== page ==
The unemployment insurance fund deduction is one of the best policies that has ever been implemented. The systems put in place to ensure the implementation has been user-friendly and supportive.
After its implementation, there has been much improvement in the systems, which has aided many individuals in terms of financial support.
The UIF is built in a way; such that evading it will cost you more and also put your life at risk. Being part of UIF costs only 2% of your monthly gross salary, and you can enjoy great benefits when making claims.
As the population of South Africa grows, the government creates these policies to internally and externally support individuals across the working force, especially those within the private sector. All one can do to be part of is to be a full-time worker or work more than 24 hours in a month, be registered, and ensure contribution goes into UIF every month.
How to Deduct UIF From Salary
New employees or individuals yet to join the working force in the private sector may want to know how the deduction of UIF is done.
According to the labour act law, all employers must register their employees upon confirmation of employment. Individuals who are put on salaries are obliged to pay UIF every single month.
The deduction of UIF from salary applies every month, which is 2% of your total gross salary.
You do not need to be paid before you make the necessary deductions from your account. The department of labour has indicated to all employers to deduct the right percentage from their employee’s salaries. In such instances, your employer pays your UIF even before you receive your salary.
So, for example, if you are earning R8000 as your gross salary, at least 2% of that salary must go into UIF; where 1% comes from your employer and the other 1% comes from the salary of the employee.
A mathematical example is as follows
1% of R8000 is R80. This R80 represents 1% of your UIF deduction. And then, your employer must also pay an equal amount of 1%, which is R80.
At the end of the day, R80 is deducted from your gross salary, and then your employer pays the other R80 from the company’s account.
Is UIF calculated on basic salary?
The unemployment insurance fund calculation is always done every single month. According to labour law, every employee must ensure the right contributions comes from their salary into UIF. This is the more reason why when employers register employees for UIF; they are given UIF reference numbers. The Reference number represents the data of the employees.
The calculation of UIF can be complicated when it comes to what is the expected amount and how it is done. To make it simple, the department of labour expects that at least 2% of your salary must go into UIF on behalf of the employee.
To further say, the deduction done for UIF is calculated from the basic salary. All employees have a basic salary stated in their contract, and therefore UIF is calculated on the basic salary.
For those who may be confused about the basic salary, this is the amount an employee earns before any deductions or additions is done.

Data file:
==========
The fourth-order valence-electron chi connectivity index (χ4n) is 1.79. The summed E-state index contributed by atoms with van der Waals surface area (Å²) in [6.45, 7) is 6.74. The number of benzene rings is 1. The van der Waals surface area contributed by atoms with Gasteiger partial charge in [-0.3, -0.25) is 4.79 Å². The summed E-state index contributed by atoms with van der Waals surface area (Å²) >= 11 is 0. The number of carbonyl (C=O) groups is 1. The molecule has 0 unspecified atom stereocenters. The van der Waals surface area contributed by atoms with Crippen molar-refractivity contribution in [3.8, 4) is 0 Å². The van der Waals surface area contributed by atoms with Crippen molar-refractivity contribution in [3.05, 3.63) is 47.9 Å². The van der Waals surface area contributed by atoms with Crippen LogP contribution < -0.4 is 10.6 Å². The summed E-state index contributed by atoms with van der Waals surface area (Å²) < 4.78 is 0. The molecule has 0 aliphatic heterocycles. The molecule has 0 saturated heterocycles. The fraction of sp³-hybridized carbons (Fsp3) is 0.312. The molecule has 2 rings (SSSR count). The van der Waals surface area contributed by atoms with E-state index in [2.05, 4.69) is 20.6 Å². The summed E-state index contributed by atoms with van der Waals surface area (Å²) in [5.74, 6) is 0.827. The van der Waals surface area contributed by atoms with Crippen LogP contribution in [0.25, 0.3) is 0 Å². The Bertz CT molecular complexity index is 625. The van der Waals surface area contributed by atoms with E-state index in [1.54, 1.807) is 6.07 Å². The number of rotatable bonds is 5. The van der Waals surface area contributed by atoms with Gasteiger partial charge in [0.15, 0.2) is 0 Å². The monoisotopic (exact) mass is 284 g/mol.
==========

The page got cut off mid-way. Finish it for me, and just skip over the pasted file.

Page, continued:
How is UIF calculated for gross salary?
The UIF calculation on gross salary is done every single month. Once an employee works within the month, the amount expected to earn is the gross salary. This gross salary is the expected wage for the employee before any deductions are done.
The unemployment insurance fund states that 2% of the gross salary must be contributed to the UIF. And as such, 1% must come directly from your employer, pegging it based on the gross salary, and the other 1% is deducted from the gross salary of the employee.
Is UIF calculated on taxable income?
Before we look at the calculation done on the taxable income, let us look at what the taxable income actually means.
Taxable income is the amount that is subjected to tax before payment. In another context, taxable income is the amount one earns for a job or service done, which is used to calculate the amount of tax owed.
In layman’s terms, any job or service done by an individual that requires payment in the form of an income must be taxed.
So then, the question comes; is my gross salary a taxable income? Yes, your gross salary is a taxable income, as explained in a different context.
In this case, UIF is calculated on that amount before any deduction is done.
Any income that comes from your employer as taxable income may include personal salary, bonuses, commissions, capital gains, etc. Not to confuse you, the requirements for the UIF calculations on taxable income also factor into consideration the work duration. Once you earn a basic salary and work more than 24 hours in a month, UIF will be calculated on your taxable income. Also, Individuals who are put on a commission basis income are not obliged to contribute to UIF.
How is monthly UIF calculated
The monthly contribution for UIF is compulsory, and this must not be evaded. The unemployment insurance fund is designed to support employees who may be unemployed for being sick, on maternity, retrenched, or for a reason that is confirmed by UIF to qualify you for the claims.
The monthly UIF calculation is done on the gross salary of every employee. The employer must ensure the UIF calculation is correct and matches up to that 2% of the employee’s salary.
For instance, if you are paying a worker for a job done at a gross salary of R1000, 1%, which is R10, must be set aside from that gross salary. The employer will also add an additional R10 to the first deduction to sum up to R20. Together making, R20 is paid to UIF on behalf of the employer.
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